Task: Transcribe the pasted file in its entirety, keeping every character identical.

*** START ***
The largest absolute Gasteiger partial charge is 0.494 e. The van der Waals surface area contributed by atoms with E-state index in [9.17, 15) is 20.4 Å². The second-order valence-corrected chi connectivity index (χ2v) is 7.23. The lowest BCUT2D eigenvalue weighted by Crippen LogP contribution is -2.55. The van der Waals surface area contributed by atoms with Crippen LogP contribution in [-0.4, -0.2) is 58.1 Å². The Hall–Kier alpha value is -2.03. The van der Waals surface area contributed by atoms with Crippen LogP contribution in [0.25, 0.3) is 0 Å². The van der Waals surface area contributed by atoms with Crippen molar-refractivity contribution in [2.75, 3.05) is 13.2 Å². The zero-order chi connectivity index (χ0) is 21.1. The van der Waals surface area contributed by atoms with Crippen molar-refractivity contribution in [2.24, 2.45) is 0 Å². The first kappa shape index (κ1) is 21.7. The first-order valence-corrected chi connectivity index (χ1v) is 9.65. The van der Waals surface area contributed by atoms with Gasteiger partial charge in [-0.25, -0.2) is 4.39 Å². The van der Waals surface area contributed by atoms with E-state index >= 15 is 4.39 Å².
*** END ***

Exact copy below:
The largest absolute Gasteiger partial charge is 0.494 e. The van der Waals surface area contributed by atoms with E-state index in [9.17, 15) is 20.4 Å². The second-order valence-corrected chi connectivity index (χ2v) is 7.23. The lowest BCUT2D eigenvalue weighted by Crippen LogP contribution is -2.55. The van der Waals surface area contributed by atoms with Crippen LogP contribution in [-0.4, -0.2) is 58.1 Å². The Hall–Kier alpha value is -2.03. The van der Waals surface area contributed by atoms with Crippen LogP contribution in [0.25, 0.3) is 0 Å². The van der Waals surface area contributed by atoms with Crippen molar-refractivity contribution in [2.75, 3.05) is 13.2 Å². The zero-order chi connectivity index (χ0) is 21.1. The van der Waals surface area contributed by atoms with Crippen molar-refractivity contribution in [2.24, 2.45) is 0 Å². The first kappa shape index (κ1) is 21.7. The first-order valence-corrected chi connectivity index (χ1v) is 9.65. The van der Waals surface area contributed by atoms with Gasteiger partial charge in [-0.25, -0.2) is 4.39 Å². The van der Waals surface area contributed by atoms with E-state index >= 15 is 4.39 Å².